Once-backward Vietnam, a land of rice paddies and thatched huts, is building a 1,000-mile high-speed rail line from Hanoi south to Ho Chi Minh City.
Meanwhile, Georgia can’t muster the will to build an ordinary, 26-mile passenger line from Atlanta to Lovejoy, even though $87 million in federal money was set aside last century to build the project.
That’s because, for most of that decade, Georgia has been drifting aimlessly, without direction or leadership. And even with a wholesale change in statewide elections scheduled for this fall, that doesn’t seem likely to change. Our political leaders seem far more intent on ganging up on some immigrant college kid than in getting this state out of its doldrums.
That’s too bad. Every Georgian is a beneficiary of dreamers and doers who have dared to seize the initiative. Many of those leaders, from Robert Woodruff through Ted Turner and Billy Payne, have been entrepreneurs and leaders from the private sector. But leaders of equal vision and daring have emerged from the public side.
In 1836, Alexander Stephens — who later became vice president of the Confederacy — helped convince legislators to fund the Western and Atlantic Railroad. They had to tax everyone from plantation owners to poor dirt farmers to raise the money, but that state-built railroad paid off handsomely by creating what became Atlanta.
Beginning in the ’20s, Atlanta Mayor William Hartsfield drove creation of an airport that is now the busiest on the planet, a public investment that gave this region its identity as a business and aviation center.
The ports in Savannah and Brunswick, also among the busiest in the nation, would not exist without public investment, nor would the jobs they bring. And the investments haven’t been limited to physical infrastructure. Govs. Ellis Arnall in the ’40s and Zell Miller in the ’90s focused the state’s resources on improving education, with measurable impacts on economic development and opportunity in the state.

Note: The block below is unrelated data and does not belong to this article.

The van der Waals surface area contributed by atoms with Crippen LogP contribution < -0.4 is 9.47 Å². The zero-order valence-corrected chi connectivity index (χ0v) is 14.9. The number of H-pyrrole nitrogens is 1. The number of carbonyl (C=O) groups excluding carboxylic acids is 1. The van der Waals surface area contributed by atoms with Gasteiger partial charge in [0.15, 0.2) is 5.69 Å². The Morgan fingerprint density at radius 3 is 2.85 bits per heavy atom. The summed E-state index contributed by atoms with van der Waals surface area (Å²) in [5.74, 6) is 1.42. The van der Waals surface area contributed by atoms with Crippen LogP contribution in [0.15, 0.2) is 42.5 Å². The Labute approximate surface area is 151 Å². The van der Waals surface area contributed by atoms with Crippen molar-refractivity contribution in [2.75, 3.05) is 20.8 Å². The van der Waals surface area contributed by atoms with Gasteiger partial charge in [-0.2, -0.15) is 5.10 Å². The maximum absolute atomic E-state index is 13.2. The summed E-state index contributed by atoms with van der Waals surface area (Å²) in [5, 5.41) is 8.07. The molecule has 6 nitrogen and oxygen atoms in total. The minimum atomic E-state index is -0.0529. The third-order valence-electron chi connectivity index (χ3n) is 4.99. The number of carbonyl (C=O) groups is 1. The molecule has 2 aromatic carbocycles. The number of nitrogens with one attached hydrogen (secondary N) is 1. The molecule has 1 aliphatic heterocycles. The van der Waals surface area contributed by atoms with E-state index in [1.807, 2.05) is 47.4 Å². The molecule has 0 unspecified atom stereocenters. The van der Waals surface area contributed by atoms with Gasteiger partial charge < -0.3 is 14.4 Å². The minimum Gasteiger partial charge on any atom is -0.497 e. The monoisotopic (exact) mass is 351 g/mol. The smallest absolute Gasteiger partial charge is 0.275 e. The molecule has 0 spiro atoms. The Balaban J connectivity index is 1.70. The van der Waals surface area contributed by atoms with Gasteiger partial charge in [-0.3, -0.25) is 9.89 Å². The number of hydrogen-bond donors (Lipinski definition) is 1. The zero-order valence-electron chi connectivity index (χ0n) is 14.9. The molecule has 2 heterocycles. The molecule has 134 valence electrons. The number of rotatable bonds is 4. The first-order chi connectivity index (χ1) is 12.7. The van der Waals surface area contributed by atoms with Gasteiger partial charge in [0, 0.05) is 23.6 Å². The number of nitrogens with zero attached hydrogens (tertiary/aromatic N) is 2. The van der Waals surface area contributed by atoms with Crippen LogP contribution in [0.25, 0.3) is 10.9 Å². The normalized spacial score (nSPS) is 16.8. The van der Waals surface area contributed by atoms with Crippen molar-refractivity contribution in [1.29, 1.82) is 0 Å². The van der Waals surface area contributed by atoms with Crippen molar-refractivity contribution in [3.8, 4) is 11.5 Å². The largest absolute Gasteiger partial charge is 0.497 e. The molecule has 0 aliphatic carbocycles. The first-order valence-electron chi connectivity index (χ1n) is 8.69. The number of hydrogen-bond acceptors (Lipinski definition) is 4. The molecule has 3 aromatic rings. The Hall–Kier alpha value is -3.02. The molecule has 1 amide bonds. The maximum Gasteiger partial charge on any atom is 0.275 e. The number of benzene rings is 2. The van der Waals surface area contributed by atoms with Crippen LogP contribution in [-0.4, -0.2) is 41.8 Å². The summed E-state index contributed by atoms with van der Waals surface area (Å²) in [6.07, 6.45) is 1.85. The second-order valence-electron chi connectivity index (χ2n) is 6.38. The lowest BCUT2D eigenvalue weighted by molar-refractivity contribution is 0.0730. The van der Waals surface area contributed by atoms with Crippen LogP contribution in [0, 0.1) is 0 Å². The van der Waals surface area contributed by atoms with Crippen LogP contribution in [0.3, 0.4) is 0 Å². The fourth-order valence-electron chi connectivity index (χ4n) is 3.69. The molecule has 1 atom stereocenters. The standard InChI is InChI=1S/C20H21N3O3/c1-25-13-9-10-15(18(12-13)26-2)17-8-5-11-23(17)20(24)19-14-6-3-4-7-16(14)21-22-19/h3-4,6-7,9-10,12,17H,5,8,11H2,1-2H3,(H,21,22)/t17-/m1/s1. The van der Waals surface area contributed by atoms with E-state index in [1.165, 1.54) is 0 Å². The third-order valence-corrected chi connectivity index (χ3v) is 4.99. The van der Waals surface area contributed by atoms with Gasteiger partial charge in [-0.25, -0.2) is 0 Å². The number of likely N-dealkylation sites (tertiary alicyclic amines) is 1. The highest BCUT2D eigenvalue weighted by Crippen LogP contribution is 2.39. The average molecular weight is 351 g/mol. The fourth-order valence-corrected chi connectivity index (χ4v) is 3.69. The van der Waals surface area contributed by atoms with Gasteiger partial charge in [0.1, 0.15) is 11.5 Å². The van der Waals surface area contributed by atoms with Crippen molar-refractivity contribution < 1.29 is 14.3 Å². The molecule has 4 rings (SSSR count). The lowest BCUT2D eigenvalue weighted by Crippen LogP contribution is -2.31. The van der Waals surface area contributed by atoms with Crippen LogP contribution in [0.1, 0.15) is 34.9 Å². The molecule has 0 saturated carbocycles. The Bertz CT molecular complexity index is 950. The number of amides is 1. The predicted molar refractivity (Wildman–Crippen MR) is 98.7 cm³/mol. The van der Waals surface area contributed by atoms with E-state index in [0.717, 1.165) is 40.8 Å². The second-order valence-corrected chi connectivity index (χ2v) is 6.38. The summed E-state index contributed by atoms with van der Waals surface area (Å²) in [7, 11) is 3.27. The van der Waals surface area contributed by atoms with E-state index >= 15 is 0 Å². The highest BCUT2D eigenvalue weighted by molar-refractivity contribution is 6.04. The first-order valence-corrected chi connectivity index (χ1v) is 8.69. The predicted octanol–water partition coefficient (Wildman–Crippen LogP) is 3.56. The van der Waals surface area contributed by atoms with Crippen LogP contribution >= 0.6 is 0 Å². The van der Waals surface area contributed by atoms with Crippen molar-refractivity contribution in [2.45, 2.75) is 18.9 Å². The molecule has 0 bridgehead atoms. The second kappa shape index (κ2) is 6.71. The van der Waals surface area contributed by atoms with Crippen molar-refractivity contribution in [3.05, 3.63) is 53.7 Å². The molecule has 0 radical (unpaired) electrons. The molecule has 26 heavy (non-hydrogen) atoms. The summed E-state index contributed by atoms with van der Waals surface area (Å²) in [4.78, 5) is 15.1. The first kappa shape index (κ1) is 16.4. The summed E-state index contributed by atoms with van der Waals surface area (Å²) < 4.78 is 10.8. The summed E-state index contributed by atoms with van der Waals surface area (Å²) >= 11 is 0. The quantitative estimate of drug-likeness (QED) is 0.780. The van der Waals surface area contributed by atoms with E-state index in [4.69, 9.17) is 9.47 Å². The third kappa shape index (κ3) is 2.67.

In each of those examples, elected leaders understood that government is a legitimate and even necessary tool for making the lives of Georgians better. Today’s politicians, in contrast, compete on how vigorously they can reject any notion that government might possibly be of some assistance in building the next Georgia.
It’s still a little early in the process, but the absence of vision or mission among the candidates is striking.
Admittedly, these are difficult times in which to pitch a dream. But they are also the kind of times in which dreams are most necessary.
For example, real estate professionals agree that the auto-based, suburban growth mode that once drove the metro Atlanta economy is now as outdated as a Hummer.
That doesn’t mean that existing communities built along traditional suburban lines will falter, only that new growth will center on more dense, walkable neighborhoods in which rail becomes a viable transportation alternative. Around the country, that revised development model is being driven not by government dictate but by the market and demographics. There’s no serious doubt in the industry about the staying power of that change.
The next Georgia needs to take advantage of that market change or be left standing alone at the train station, so to speak.
This week, the Washington-based Brookings Institution released a study of the cost, impact and feasibility of a passenger rail line linking Atlanta with Macon. According to the study, commissioned by Georgians for Passenger Rail, building a 103-mile line with five stops between Macon and Atlanta would cost $400 million, with operating costs of $25 million.
The study also adds its voice to a chorus singing a familiar song: While we’ve drifted, other regions — Phoenix, Salt Lake City, Denver — have seized the initiative by making transit investments and are ready to benefit as the economy rebounds.
“Not investing in rail transit today would be akin to not investing in the highway system in the 1960s and 1970s,” the study warns.
In an era of tight budgets, $400 million can sound like a lot. Yet states and regions that once looked at Georgia with envy are producing leaders with foresight who are capable of overcoming such challenges.
Here at home, though, even politicians who understand the opportunity that we’re missing are too meek give that knowledge voice.